Essentially, a literature review demonstrates your knowledge, understanding and awareness of your field of interest. You have to critically analyse key research articles over time and juxtapose them to see if there are any agreements or disagreements on fundamental or emerging concepts. It also allows you to identify an unsolved problem found in your field that you plan to fix.
A good place to start is with highly-cited review articles that are often found in high-impact factor journals. Building on this work will help you form the basis of your literature review. Pay attention to the sources cited in the review articles and read through them yourself to form an overall picture of the work done in your field around the world. This will also help you make sure that your idea has not been done by someone else already. Remember your idea must be novel, original and never done before.
Here you explain the method in which you carried out your research. It could be that you have described the conditions under which you performed trials or experiments. The idea is that someone reading this section can go away and replicate your methodology or experiment with little trouble.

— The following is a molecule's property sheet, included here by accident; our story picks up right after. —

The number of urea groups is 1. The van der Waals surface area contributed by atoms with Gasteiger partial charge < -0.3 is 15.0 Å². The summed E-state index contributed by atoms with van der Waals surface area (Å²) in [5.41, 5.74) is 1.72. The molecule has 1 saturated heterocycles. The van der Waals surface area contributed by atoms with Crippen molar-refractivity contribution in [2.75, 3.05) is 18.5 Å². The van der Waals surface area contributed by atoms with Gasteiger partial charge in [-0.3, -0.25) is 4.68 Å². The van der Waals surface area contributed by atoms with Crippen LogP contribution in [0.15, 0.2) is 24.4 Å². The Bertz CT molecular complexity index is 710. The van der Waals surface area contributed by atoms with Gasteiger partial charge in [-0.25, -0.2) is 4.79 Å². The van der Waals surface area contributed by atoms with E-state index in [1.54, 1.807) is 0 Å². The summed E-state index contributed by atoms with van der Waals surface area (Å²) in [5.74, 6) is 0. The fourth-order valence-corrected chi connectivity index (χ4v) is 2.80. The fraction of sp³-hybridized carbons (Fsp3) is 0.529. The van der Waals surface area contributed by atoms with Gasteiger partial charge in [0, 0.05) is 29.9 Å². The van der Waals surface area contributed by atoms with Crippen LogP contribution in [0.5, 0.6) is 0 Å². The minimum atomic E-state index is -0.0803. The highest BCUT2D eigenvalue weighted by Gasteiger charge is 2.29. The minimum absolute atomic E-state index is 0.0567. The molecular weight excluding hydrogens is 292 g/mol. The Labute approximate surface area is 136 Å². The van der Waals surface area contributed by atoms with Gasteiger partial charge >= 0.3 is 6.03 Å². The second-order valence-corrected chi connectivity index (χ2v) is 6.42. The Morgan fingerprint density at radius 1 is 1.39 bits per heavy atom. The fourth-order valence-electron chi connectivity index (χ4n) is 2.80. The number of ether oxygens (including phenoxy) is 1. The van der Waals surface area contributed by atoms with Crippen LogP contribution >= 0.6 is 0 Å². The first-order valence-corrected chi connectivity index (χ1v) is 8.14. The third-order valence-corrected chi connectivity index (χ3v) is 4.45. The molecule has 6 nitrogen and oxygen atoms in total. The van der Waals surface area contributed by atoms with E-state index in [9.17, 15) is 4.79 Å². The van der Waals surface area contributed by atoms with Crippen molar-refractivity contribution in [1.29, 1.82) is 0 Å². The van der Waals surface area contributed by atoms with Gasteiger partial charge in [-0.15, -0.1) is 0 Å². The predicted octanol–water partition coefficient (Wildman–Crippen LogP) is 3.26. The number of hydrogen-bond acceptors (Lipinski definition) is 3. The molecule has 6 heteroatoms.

For example, if you’re carrying out a series of experiments you will need to mention the equipment used (make and model) as well as the conditions you used e.g. time, temperature, pressure, etc. Imagine you are reading a cheesecake recipe, you know you need enough information to find all of the ingredients and prepare the cake. You can similarly think of this section as being a sort of instructional recipe for conducting your methodology. Of course, if there are some proprietary material that cannot be released into the public domain then consult the owner for advice on what you are allowed to mention.
Here is where you get to present all of the fruits of your labour. This may include tables, charts, graphs, images, you name it. You will be using this information to support your claims and conclusions in the subsequent sections.